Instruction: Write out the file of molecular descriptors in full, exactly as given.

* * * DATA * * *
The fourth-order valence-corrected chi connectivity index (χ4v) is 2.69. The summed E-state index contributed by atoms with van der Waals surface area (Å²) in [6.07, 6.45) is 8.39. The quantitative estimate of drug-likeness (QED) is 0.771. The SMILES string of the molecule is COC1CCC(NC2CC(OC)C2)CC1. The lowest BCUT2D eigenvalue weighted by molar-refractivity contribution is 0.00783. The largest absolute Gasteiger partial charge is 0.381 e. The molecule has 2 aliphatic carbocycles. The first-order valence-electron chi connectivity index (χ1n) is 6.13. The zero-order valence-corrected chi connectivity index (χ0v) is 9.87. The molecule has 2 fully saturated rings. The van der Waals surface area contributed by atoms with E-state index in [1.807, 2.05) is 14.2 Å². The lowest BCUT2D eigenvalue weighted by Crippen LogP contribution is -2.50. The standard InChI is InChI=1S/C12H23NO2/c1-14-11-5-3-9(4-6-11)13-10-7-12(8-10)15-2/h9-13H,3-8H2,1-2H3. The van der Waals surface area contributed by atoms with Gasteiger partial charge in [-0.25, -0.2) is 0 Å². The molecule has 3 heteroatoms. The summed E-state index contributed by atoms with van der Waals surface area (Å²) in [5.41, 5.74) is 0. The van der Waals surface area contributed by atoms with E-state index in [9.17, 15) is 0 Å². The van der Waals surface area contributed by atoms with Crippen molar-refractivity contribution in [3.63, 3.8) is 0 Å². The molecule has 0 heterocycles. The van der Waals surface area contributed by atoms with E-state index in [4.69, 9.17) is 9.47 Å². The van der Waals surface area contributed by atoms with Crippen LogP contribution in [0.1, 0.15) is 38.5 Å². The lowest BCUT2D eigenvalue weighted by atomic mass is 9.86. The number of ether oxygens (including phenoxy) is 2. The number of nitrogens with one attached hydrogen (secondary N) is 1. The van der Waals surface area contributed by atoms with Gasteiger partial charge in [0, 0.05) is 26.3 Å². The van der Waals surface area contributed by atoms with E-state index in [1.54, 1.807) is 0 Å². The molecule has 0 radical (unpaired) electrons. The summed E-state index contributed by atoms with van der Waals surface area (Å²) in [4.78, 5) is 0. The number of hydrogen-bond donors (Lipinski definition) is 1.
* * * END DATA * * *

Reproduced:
The fourth-order valence-corrected chi connectivity index (χ4v) is 2.69. The summed E-state index contributed by atoms with van der Waals surface area (Å²) in [6.07, 6.45) is 8.39. The quantitative estimate of drug-likeness (QED) is 0.771. The SMILES string of the molecule is COC1CCC(NC2CC(OC)C2)CC1. The lowest BCUT2D eigenvalue weighted by molar-refractivity contribution is 0.00783. The largest absolute Gasteiger partial charge is 0.381 e. The molecule has 2 aliphatic carbocycles. The first-order valence-electron chi connectivity index (χ1n) is 6.13. The zero-order valence-corrected chi connectivity index (χ0v) is 9.87. The molecule has 2 fully saturated rings. The van der Waals surface area contributed by atoms with E-state index in [1.807, 2.05) is 14.2 Å². The lowest BCUT2D eigenvalue weighted by Crippen LogP contribution is -2.50. The standard InChI is InChI=1S/C12H23NO2/c1-14-11-5-3-9(4-6-11)13-10-7-12(8-10)15-2/h9-13H,3-8H2,1-2H3. The van der Waals surface area contributed by atoms with Gasteiger partial charge in [-0.25, -0.2) is 0 Å². The molecule has 3 heteroatoms. The summed E-state index contributed by atoms with van der Waals surface area (Å²) in [5.41, 5.74) is 0. The van der Waals surface area contributed by atoms with E-state index in [9.17, 15) is 0 Å². The van der Waals surface area contributed by atoms with Crippen molar-refractivity contribution in [3.63, 3.8) is 0 Å². The molecule has 0 heterocycles. The van der Waals surface area contributed by atoms with E-state index in [4.69, 9.17) is 9.47 Å². The van der Waals surface area contributed by atoms with Crippen LogP contribution in [0.1, 0.15) is 38.5 Å². The lowest BCUT2D eigenvalue weighted by atomic mass is 9.86. The number of ether oxygens (including phenoxy) is 2. The number of nitrogens with one attached hydrogen (secondary N) is 1. The van der Waals surface area contributed by atoms with Gasteiger partial charge in [0, 0.05) is 26.3 Å². The van der Waals surface area contributed by atoms with E-state index in [1.54, 1.807) is 0 Å². The molecule has 0 radical (unpaired) electrons. The summed E-state index contributed by atoms with van der Waals surface area (Å²) in [4.78, 5) is 0. The number of hydrogen-bond donors (Lipinski definition) is 1.